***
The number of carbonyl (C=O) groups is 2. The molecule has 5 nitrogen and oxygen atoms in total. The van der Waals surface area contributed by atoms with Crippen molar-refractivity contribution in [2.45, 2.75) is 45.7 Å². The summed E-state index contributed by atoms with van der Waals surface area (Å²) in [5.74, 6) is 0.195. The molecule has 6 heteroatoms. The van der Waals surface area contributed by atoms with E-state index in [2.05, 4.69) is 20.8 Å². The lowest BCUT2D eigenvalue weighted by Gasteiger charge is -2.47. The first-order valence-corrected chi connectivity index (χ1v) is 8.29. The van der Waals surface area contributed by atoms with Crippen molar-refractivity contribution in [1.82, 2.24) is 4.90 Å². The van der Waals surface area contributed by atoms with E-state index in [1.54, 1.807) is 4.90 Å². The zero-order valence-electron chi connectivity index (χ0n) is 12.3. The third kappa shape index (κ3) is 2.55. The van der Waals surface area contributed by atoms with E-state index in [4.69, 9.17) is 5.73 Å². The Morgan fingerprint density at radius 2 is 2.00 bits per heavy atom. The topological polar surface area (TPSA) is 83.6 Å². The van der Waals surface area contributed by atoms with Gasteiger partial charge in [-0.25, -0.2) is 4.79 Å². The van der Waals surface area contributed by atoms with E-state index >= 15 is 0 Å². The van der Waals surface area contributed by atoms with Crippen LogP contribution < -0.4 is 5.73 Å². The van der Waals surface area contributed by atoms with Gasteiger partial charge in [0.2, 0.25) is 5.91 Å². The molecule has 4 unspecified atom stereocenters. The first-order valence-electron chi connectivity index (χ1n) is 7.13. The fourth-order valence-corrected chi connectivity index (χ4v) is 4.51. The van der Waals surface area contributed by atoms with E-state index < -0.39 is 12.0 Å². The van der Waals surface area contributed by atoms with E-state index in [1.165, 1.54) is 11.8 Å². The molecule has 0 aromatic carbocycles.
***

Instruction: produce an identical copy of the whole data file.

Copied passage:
The number of carbonyl (C=O) groups is 2. The molecule has 5 nitrogen and oxygen atoms in total. The van der Waals surface area contributed by atoms with Crippen molar-refractivity contribution in [2.45, 2.75) is 45.7 Å². The summed E-state index contributed by atoms with van der Waals surface area (Å²) in [5.74, 6) is 0.195. The molecule has 6 heteroatoms. The van der Waals surface area contributed by atoms with E-state index in [2.05, 4.69) is 20.8 Å². The lowest BCUT2D eigenvalue weighted by Gasteiger charge is -2.47. The first-order valence-corrected chi connectivity index (χ1v) is 8.29. The van der Waals surface area contributed by atoms with Crippen molar-refractivity contribution in [1.82, 2.24) is 4.90 Å². The van der Waals surface area contributed by atoms with E-state index in [1.54, 1.807) is 4.90 Å². The zero-order valence-electron chi connectivity index (χ0n) is 12.3. The third kappa shape index (κ3) is 2.55. The van der Waals surface area contributed by atoms with E-state index in [4.69, 9.17) is 5.73 Å². The Morgan fingerprint density at radius 2 is 2.00 bits per heavy atom. The topological polar surface area (TPSA) is 83.6 Å². The van der Waals surface area contributed by atoms with Gasteiger partial charge in [-0.25, -0.2) is 4.79 Å². The van der Waals surface area contributed by atoms with E-state index >= 15 is 0 Å². The van der Waals surface area contributed by atoms with Crippen LogP contribution < -0.4 is 5.73 Å². The van der Waals surface area contributed by atoms with Gasteiger partial charge in [0.2, 0.25) is 5.91 Å². The molecule has 4 unspecified atom stereocenters. The first-order valence-electron chi connectivity index (χ1n) is 7.13. The fourth-order valence-corrected chi connectivity index (χ4v) is 4.51. The van der Waals surface area contributed by atoms with E-state index < -0.39 is 12.0 Å². The van der Waals surface area contributed by atoms with E-state index in [1.165, 1.54) is 11.8 Å². The molecule has 0 aromatic carbocycles.